It’s amazing to think that in this affluent country we live in only about 25% of the US population obtain a Bachelor’s Degree. Those that do will make about 75% more than their counterparts without a degree; they are also more likely to get married and far more likely to stay together. The economic and social advantages just continue to increase exponentially for those with higher education degrees, so really it is a no-brainer that as responsible parents we have to help our kids navigate the complex application process and set aside money for college as soon as possible.
According to Nancy Leopold of College Tracks (who will be my tv guest this week), the number of available college seats has not drastically changed in the last 20 years, meanwhile the number of applicants have skyrocketed. Many in-state schools now cost as much as $30,000 per year, and the FAFSA guidelines presume that parents will contribute towards college. The last thing you want to do is have a child go into tremendous debt as they start off life, but sadly for some there is no other option. Nancy’s organization is a local non-profit that helps kids apply for college and works with families so they understand the financial packages being offered by various schools.
Staffed with over 40 volunteers, College Tracks begins by helping high school students identify appropriate target schools, complete their essays, schedule the SATs, etc. For those whose parents have never been through the process, this is an invaluable service. As I did the interview, I had lots of flashbacks of my own college application process, and I truly appreciated more than ever all that my scholarship program did for me. The Scholars Program in New York took us on a college tour the summer before our senior year, and that is how I became acquainted with Georgetown. The Program also helped match me with internships each summer that I was in high school, so by the time I was writing my essays for college, I had a pretty nice resume and outstanding recommendation letters.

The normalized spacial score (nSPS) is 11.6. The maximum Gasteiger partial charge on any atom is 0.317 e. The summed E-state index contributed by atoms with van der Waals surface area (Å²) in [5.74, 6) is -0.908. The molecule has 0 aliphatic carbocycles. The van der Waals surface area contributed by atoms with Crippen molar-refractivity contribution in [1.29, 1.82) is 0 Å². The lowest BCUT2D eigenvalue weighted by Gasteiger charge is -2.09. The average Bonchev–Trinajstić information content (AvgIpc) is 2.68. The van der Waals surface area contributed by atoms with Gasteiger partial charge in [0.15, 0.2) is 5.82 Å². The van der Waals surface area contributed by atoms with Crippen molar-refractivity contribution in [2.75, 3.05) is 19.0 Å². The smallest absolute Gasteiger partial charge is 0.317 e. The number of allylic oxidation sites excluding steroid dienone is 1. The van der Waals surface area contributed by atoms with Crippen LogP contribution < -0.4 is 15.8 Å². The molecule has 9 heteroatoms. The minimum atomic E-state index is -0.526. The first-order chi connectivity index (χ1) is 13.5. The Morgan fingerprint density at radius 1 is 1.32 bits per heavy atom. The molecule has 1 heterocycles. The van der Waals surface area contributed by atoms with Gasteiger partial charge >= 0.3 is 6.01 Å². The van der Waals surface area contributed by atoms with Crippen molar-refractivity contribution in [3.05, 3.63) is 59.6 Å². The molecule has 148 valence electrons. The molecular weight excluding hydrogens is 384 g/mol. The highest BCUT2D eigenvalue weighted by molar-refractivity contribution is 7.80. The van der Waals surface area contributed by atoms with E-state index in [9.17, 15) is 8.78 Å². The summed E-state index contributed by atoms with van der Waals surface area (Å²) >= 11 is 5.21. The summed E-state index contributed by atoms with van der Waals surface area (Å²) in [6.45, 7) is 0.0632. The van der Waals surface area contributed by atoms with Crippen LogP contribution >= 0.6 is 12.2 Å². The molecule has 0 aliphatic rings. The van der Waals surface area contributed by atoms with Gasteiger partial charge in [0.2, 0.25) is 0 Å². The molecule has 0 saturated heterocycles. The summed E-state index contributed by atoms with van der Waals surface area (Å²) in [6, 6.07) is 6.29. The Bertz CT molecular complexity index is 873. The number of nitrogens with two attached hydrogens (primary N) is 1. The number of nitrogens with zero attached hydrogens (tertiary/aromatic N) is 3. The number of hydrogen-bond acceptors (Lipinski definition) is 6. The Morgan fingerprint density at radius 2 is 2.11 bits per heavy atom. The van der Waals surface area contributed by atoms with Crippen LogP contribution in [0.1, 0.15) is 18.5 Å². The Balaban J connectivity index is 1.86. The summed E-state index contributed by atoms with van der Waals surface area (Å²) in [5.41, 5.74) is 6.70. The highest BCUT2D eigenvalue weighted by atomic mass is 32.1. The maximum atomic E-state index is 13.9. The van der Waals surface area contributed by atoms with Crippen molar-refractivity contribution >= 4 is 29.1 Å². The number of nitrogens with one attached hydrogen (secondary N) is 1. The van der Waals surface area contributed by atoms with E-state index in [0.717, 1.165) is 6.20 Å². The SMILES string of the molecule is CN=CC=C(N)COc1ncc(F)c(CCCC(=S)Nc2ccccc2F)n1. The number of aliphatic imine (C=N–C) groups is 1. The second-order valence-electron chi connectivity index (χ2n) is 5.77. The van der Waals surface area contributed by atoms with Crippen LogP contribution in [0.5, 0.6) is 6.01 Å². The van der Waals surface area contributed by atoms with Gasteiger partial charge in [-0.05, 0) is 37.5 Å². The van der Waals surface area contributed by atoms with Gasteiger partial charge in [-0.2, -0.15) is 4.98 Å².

Between the Program’s coordinators and the advisors I had in boarding school, I was given an incredible fighting chance at a bright future– the only thing no one warned me about was the debt. Back then the philosophy was get into the best schools you can get into and don’t worry about the debt. Well, times have drastically changed. This is a world of few haves, and lots of have-nots. If there is one thing that Nancy makes clear is that you have to be mindful of the debt you take on– education is an amazing gift, but it comes with a huge price tag these days. If we want our kids to start the game of life off right, we need to help them prep for the application process way before their senior year, and financially plan so that they don’t start off too deep in the hole because of debt.
By Regina A. DeMeo, Esq.